Posted by: Phil Anderson | February 24, 2013

The Allegory Solution

A few weeks ago I wrote about my aversion to Christian fiction. However I am a writer, and as a Christian my purpose is to please God. So how do I reconcile the two? The answer, at least for me right now, is allegory. That’s a story that seems on the surface to be about one thing, but is really about something deeper, and it allows the writer to address Godly themes without risking a false or misleading representation of God himself.

One of the oldest and most well-known allegories is The Pilgrim’s Progress by John Bunyan. It’s about a man on a journey, and it describes the places he travels through and the people he meets who either help or hinder him. It’s not the most subtle of allegories though. The man’s name is Christian and he is traveling from the City of Destruction to the Celestial City. His path leads him through the Valley of Death and Doubting Castle, and the people he meets include Evangelist, Mr. Legality, Faithful, and a giant named Despair.

A more recent and slightly less blatant example of allegory is The Chronicles of Narnia series by C. S. Lewis, which I listed earlier as one of my favorite book series and an influence on my writing. In the first book four children from our world gain entrance to Narnia, which is ruled by the White Witch, and one of them succumbs to her temptation and becomes a traitor. The lion Aslan sacrifices himself to pay the price for the boy’s treachery, but later returns to life and leads his army to victory over the witch. Aslan’s sacrifice is obviously a representation of Jesus Christ’s death and resurrection, but it’s not a perfect picture; there’s a great deal of fantasy mixed into the story.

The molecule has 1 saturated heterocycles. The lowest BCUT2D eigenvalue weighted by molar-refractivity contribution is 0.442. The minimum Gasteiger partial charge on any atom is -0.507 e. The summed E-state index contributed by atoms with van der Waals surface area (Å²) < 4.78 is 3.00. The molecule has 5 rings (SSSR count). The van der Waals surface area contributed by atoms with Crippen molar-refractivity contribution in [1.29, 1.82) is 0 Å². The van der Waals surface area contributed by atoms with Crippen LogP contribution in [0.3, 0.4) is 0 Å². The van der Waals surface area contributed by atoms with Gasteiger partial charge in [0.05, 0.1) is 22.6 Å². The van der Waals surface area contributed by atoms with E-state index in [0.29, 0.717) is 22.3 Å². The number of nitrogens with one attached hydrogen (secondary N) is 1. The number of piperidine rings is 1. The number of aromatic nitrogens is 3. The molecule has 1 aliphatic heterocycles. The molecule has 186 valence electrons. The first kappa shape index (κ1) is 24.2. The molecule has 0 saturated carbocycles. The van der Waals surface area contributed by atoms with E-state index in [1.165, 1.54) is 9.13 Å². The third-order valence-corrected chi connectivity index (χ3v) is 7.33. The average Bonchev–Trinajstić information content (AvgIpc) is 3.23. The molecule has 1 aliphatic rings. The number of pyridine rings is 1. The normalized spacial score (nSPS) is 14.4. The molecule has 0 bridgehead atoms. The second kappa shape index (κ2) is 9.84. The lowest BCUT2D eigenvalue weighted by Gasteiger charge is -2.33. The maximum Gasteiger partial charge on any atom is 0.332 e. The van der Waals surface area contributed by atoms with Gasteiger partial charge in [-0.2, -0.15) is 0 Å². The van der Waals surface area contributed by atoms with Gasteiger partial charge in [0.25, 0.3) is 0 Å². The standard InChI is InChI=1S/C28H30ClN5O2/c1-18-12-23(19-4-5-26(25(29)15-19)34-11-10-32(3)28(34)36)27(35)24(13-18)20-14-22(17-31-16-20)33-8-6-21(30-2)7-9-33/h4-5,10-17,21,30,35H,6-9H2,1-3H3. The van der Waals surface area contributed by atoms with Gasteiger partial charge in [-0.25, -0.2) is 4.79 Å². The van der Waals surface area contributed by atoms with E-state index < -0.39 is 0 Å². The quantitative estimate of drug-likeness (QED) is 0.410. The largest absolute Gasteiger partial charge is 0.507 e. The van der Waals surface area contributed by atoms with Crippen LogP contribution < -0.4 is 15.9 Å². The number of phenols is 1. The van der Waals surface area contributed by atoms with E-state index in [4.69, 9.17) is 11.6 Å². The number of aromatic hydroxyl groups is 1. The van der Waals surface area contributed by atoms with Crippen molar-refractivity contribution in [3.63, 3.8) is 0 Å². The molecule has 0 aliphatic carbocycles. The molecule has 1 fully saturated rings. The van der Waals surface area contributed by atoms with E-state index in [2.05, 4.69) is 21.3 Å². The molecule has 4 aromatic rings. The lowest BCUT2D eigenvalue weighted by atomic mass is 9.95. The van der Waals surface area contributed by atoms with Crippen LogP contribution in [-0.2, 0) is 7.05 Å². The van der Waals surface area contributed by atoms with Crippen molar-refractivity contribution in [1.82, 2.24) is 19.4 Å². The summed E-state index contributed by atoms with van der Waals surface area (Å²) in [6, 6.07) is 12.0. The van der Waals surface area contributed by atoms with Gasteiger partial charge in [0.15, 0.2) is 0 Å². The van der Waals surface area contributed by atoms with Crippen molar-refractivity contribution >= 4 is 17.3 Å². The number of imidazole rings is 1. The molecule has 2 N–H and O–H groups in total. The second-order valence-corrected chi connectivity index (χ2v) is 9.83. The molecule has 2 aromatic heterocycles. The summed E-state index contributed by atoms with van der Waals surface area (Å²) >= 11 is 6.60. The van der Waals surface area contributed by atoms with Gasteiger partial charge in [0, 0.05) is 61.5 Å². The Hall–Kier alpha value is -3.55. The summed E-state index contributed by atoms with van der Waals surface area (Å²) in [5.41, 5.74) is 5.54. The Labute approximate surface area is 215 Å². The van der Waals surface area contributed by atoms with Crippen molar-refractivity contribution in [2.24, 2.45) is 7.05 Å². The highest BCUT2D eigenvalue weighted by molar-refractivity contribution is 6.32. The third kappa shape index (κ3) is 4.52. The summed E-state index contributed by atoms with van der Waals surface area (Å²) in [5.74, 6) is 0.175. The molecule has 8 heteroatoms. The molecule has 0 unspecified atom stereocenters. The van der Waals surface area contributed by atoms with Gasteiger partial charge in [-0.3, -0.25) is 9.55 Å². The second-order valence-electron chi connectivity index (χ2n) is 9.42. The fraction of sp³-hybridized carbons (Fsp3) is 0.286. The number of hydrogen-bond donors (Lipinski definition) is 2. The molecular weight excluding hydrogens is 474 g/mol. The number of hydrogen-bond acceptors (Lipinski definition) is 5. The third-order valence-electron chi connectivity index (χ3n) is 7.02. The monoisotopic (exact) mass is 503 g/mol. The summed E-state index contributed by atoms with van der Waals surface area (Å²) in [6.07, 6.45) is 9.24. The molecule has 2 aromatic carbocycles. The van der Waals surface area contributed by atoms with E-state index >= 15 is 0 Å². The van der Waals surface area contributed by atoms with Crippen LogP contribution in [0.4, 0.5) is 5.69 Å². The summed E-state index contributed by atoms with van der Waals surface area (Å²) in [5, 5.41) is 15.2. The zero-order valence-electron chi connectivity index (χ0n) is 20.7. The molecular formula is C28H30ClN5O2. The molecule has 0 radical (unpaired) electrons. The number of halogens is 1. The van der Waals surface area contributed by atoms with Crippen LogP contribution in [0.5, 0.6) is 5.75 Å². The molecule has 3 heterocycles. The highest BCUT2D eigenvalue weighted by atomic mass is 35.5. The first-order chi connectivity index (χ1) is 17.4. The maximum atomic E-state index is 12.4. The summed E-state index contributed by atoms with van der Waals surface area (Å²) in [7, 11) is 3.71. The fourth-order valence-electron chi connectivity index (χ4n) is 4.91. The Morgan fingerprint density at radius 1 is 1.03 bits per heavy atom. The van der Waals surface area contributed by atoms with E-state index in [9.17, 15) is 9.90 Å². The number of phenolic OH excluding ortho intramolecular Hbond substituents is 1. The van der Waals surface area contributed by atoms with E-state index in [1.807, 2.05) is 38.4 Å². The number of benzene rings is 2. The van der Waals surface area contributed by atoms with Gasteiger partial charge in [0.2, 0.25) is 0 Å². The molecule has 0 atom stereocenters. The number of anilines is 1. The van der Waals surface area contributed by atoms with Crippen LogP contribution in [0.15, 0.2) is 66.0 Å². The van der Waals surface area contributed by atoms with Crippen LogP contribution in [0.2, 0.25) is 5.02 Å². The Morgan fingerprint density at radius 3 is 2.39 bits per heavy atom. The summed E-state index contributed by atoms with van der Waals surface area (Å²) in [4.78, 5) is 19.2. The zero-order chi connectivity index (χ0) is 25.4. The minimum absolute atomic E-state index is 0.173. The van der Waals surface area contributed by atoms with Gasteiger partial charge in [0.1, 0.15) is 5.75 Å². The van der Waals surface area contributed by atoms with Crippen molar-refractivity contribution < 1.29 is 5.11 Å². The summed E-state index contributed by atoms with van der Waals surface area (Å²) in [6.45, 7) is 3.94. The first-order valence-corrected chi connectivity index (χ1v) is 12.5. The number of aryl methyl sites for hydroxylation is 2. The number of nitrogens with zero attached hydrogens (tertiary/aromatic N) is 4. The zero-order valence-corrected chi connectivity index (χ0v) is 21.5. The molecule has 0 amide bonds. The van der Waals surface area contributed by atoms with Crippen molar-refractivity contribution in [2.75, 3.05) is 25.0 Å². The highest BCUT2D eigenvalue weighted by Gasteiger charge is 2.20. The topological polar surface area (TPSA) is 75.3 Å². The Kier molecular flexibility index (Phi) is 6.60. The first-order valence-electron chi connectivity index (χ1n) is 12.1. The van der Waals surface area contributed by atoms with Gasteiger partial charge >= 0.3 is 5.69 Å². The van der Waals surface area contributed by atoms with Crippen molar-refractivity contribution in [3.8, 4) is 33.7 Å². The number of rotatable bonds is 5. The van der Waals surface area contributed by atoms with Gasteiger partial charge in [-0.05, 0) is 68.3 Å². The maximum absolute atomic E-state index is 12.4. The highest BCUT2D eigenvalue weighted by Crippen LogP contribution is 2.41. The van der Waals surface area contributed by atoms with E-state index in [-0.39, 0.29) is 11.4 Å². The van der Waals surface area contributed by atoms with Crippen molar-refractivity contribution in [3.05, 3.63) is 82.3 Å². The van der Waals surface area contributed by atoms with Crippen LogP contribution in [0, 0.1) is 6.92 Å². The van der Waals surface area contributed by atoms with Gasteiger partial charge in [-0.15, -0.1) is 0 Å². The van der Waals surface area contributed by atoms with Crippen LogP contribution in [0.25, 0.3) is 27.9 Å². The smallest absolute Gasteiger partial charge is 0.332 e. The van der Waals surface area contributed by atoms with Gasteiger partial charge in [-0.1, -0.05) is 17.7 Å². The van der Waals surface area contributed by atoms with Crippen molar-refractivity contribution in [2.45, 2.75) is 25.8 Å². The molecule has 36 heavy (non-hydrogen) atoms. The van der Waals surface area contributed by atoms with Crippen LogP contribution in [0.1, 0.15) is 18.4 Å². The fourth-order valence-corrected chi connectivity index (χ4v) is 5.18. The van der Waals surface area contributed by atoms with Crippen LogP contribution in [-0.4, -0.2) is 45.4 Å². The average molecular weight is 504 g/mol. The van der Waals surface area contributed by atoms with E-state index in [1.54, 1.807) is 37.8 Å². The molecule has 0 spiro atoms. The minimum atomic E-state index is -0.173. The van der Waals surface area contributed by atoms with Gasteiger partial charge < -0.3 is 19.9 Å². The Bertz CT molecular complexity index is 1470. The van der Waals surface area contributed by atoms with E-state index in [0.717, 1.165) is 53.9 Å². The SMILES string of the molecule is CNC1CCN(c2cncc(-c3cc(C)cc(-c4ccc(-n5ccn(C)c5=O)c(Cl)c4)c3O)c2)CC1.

Jesus Christ himself used allegories (or parables) when he taught his disciples. His stories weren’t really about wealthy landowners, shepherds, prodigal sons, and good Samaritans. He was speaking about the Kingdom of God.

My own foray into Christian allegory came about at the request of someone at my church. She had a script for a science fiction skit that was part of a children’s program, but rather than spend time and energy coordinating actors, sets, and props, she asked if I could adapt the script into a story that could be read to the children. The original skit included events that were at the same time miraculous and ridiculous, and it was the launching point for my theory of the Oxymoron of Christian Fiction and the importance of a careful portrayal of God and his actions. In my adaptation I removed specific references to God and made it an allegory of the importance of the Bible in a believer’s life.

I’d like to share this adaptation with anyone who is interested, but since its based on someone else’s work I won’t post it here on my blog. Instead, please leave a comment below and I’ll send a copy in pdf form or some other format. And as always, if you know someone who may be interested, please send them my way.


  1. I have to thank you for the efforts you’ve put in penning this blog. I am hoping to check out the same high-grade blog posts from you later on as well. In truth, your creative writing abilities has encouraged me to get my very own website now 😉

  2. Amazing blog! Is your theme custom made or did you download it
    from somewhere? A design like yours with a few simple tweeks would really make my blog jump out.
    Please let me know where you got your theme. Cheers

    • Thanks. This is actually a standard WordPress theme called Ocean Mist.There’s more information on it way down at the bottom of the page.

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